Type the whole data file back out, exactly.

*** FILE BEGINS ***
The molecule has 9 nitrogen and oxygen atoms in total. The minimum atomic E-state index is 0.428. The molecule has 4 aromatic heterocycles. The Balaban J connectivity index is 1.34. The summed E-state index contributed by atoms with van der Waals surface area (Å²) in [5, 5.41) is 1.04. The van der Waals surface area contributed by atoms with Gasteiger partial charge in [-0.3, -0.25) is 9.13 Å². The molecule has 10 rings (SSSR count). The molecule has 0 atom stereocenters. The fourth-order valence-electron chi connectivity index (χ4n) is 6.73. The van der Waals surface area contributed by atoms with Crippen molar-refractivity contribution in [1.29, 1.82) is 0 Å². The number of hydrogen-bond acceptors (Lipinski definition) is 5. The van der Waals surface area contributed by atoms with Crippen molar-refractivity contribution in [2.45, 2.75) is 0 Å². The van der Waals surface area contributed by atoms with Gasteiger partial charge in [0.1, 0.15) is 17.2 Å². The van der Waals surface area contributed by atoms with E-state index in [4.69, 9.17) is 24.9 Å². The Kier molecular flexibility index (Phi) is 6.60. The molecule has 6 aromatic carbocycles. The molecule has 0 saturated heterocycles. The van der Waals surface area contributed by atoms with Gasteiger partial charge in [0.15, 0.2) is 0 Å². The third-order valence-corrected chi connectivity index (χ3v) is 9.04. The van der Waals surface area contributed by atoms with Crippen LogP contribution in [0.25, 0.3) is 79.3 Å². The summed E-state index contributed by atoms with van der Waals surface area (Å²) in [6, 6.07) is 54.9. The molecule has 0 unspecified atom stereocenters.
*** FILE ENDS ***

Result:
The molecule has 9 nitrogen and oxygen atoms in total. The minimum atomic E-state index is 0.428. The molecule has 4 aromatic heterocycles. The Balaban J connectivity index is 1.34. The summed E-state index contributed by atoms with van der Waals surface area (Å²) in [5, 5.41) is 1.04. The van der Waals surface area contributed by atoms with Gasteiger partial charge in [-0.3, -0.25) is 9.13 Å². The molecule has 10 rings (SSSR count). The molecule has 0 atom stereocenters. The fourth-order valence-electron chi connectivity index (χ4n) is 6.73. The van der Waals surface area contributed by atoms with Crippen molar-refractivity contribution in [1.29, 1.82) is 0 Å². The number of hydrogen-bond acceptors (Lipinski definition) is 5. The van der Waals surface area contributed by atoms with Crippen molar-refractivity contribution in [2.45, 2.75) is 0 Å². The van der Waals surface area contributed by atoms with Gasteiger partial charge in [0.1, 0.15) is 17.2 Å². The van der Waals surface area contributed by atoms with E-state index in [4.69, 9.17) is 24.9 Å². The Kier molecular flexibility index (Phi) is 6.60. The molecule has 6 aromatic carbocycles. The molecule has 0 saturated heterocycles. The van der Waals surface area contributed by atoms with Gasteiger partial charge in [0.15, 0.2) is 0 Å². The third-order valence-corrected chi connectivity index (χ3v) is 9.04. The van der Waals surface area contributed by atoms with Crippen LogP contribution in [0.25, 0.3) is 79.3 Å². The summed E-state index contributed by atoms with van der Waals surface area (Å²) in [6, 6.07) is 54.9. The molecule has 0 unspecified atom stereocenters.